Backstage Hummus: A Q&A with Joey Santiago of The Pixies

Food Features Pixies
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I ruined a promising relationship by going to see the Pixies.

I was living in Boston, and took the train to New York City to spend a couple of days giving a budding romance with a New York boy a chance. This was May of 1988, and the band I loved the most at the time was the Pixies—fellow Bostonians—who had a gig at Maxwell’s in Hoboken that week. Perfect, I thought. The New Boyfriend and I can go see my Favorite Band at the Bar I Love.

Except the Boyfriend, as it turned out, was not into the Pixies. He refused to go to the show and even asked me not to go. I had a clear choice: the Boyfriend or the Pixies.

Think me heartless: I chose the Pixies. With a tinge of sadness but no regrets, I found my way to Hoboken on the PATH train and soon was settled, cozy and alone, on top of the piano at the back of Maxwell’s. Any last trace of sadness evaporated in the glorious reverberations of the band at their ferocious peak. When I recall that gig I can almost see the piano levitating, lifting me above the crowd where I could gaze upon the four members of the Pixies: Black Francis, practically speaking in tongues; Dave Lovering powering out monstrous beats; Kim Deal, driving each song with her melodic bass lines, flashing a big smile and flipping the bird to the dumb dude who yelled, “I love you, Kim.”

And Joey Santiago. Santiago’s playing stood in stark contrast to the jangle that seemed to come from every other Boston guitarist. His sound was spacious, sharp, and a little scary, with notes wrapped in washes of feedback that hung in the room like magic. I was positive I’d made the right decision. There would be other boys. There would never again be a chance to see this band so close and on fire.

The Pixies maintained a heroic pace of gigging and releasing records until they broke up in 1993. Since reuniting in 2004, they have been playing to big crowds at festivals and major venues around the world. Much has changed since 1988, but some things remain the same. The Pixies still rock. And, as Joey Santiago disclosed in a recent chat with Paste, the Pixies still have hummus in their dressing room, just like they always have. Santiago ate nothing but celery and hummus before that gig at Maxwell’s, and it’s the only thing he’ll eat before playing to festival crowds today.

Santiago, who now lives on the other side of the continent in California, has eaten his way around the world, and holds strong opinions about sushi in LA (better than in Japan), curry in Nashville (better than in Manchester) and the relative merits of consuming Simple Green versus rotten shark.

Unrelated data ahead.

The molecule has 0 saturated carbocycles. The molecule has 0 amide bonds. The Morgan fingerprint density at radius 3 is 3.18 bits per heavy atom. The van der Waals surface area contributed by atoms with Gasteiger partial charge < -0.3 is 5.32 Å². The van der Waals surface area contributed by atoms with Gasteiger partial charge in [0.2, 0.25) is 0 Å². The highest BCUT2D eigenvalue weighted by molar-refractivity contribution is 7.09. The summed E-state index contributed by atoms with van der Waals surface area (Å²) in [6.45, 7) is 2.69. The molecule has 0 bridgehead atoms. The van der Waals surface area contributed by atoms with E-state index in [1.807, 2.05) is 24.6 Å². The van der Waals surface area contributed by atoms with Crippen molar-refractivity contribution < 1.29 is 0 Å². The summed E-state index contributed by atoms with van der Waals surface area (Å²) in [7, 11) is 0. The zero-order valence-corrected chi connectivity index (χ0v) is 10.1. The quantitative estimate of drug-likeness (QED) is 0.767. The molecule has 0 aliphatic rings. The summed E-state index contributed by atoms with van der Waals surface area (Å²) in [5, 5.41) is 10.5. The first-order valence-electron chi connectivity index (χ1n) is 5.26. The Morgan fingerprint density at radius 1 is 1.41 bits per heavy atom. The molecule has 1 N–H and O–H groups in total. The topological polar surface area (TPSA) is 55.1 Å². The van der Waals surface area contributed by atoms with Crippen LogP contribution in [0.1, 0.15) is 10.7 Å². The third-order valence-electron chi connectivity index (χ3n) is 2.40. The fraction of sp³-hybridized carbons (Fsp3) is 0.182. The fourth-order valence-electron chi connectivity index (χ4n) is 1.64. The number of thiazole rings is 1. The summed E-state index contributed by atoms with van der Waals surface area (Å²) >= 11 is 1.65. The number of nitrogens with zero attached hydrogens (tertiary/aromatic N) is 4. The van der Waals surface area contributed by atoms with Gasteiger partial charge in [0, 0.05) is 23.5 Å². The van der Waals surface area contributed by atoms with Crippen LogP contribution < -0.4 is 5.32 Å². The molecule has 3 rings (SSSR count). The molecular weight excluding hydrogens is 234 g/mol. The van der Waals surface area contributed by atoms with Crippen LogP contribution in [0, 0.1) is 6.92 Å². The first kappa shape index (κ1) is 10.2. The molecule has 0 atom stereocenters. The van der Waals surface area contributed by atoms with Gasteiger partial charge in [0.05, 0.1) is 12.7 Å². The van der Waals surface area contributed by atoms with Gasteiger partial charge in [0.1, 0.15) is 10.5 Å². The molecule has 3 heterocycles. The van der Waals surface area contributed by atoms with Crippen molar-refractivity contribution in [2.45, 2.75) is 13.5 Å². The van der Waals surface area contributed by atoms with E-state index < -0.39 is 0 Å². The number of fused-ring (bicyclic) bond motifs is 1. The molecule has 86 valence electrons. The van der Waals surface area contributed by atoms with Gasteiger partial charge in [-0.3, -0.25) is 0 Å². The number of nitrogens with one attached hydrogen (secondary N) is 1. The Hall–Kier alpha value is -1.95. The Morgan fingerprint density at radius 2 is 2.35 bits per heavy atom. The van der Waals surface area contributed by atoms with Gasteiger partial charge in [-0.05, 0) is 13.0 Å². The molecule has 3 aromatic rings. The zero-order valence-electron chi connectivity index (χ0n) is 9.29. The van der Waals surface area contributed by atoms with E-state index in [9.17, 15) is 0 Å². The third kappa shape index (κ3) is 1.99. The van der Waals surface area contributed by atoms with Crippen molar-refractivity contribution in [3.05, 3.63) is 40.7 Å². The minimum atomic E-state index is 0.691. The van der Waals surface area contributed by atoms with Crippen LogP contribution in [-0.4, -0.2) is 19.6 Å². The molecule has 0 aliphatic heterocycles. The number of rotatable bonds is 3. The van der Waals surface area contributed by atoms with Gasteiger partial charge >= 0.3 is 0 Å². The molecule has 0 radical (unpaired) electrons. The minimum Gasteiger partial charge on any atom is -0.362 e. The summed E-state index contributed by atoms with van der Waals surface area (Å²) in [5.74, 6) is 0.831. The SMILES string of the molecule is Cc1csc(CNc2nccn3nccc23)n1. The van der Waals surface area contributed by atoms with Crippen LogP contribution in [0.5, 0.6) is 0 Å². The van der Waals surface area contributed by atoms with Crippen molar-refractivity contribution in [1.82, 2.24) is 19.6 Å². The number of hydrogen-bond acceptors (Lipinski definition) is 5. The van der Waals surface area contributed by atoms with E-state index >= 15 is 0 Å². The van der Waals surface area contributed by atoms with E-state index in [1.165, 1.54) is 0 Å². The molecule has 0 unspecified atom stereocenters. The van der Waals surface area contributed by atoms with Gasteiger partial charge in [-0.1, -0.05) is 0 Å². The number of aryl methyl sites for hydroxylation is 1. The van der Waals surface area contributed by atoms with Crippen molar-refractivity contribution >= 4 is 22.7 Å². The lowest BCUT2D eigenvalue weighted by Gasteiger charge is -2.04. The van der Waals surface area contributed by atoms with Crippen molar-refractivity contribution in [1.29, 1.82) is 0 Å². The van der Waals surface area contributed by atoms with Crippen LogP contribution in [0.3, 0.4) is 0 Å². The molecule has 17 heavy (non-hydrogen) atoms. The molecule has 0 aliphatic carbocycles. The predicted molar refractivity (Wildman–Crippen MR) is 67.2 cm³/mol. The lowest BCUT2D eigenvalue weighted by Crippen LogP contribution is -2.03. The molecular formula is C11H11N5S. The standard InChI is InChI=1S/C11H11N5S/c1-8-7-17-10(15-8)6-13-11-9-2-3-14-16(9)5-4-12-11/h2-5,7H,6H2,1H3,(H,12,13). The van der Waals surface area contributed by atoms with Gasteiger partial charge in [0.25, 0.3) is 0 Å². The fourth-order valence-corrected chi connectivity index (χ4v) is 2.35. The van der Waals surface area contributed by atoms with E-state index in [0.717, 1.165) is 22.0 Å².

Paste: What’s the quirkiest food item in the Pixies’ rider?

Joey Santiago: It’s not quirky, but it’s a weird fact: from day one we have always had hummus. But one time we were given instead a bowl of mayonnaise in our dressing room?!

Paste: You’re at a truck stop, you’re starving, and you have five minutes to assemble a meal. Please describe that meal.

JS: I just grab a bag of trail mix. My only rule is it must contain almonds.

Paste: When you’re on tour, what food from home do you crave?

JS: Sushi. I live in LA, and I’ve yet to find a better place for sushi. And that includes Japan.

Paste: When you’re home, what do miss about eating on tour?

JS: I miss the variety of local cuisine, like barbecue from the south, lobster from New England, or steaks from Argentina.

Paste: Can you describe one or two restaurants anywhere in the world that you most look forward to visiting when you’re on tour?

JS: First on my list is Oklahoma Joe’s in Kansas City. It’s inside a gas station, which is quite charming. I get the brisket there.

Second is a great Indonesian restaurant in Utrecht. I don’t know the name, I only know it by sight. I know the corner it’s on. Their language has a lot v’s and k’s and is stingy on vowels.

We always get the rijsttafel (rice table). It’s a variety of veggies and proteins in little cups.

Paste: Is there anything special you like to eat before playing a show?

JS: Hummus and celery is the only thing I eat in our dressing room.

Paste: Do you have any superstitious pre-show drink rituals?

JS: I like to have a double shot of vodka and an espresso fifteen minutes before the show.

Paste: Can you tell me about a food that you were supposed to like but didn’t?

JS: One of the local dishes in Iceland is hákarl. It’s rotten shark. Smells like ammonia and taste like ammonia. I’d rather drink Simple Green.


Paste: Do you have any funny on-the-road food stories?

JS: We were all eating at a restaurant in Barcelona. Two of our crewmembers were eating mussels covered with salt and other ingredients. I was wondering what they were having that was so crunchy and loud. They were eating the shells too!!

Paste: What’s the best meal you’ve had lately?

JS: That would be Indian curry at Chauhan Ale and Marsala House in Nashville, Tennessee. I was sitting next to a professor from Vanderbilt on the plane to Nashville, where the Pixies were rehearsing for a leg of a tour, and he recommended it. Our crew is from Manchester, U.K.—they love their curry there, so we made a reservation.

The curry was just as good if not better (gasp) than the ones I’ve had in Manchester.

Paste: Can you describe something you like to cook at home?

JS: My kids crave macaroni and cheese. The directions are on the box.

Freda Love Smith is a drummer and writer whose food memoir, Red Velvet Underground, is forthcoming on Agate. She blogs at Follow her on twitter: @fredalovesmith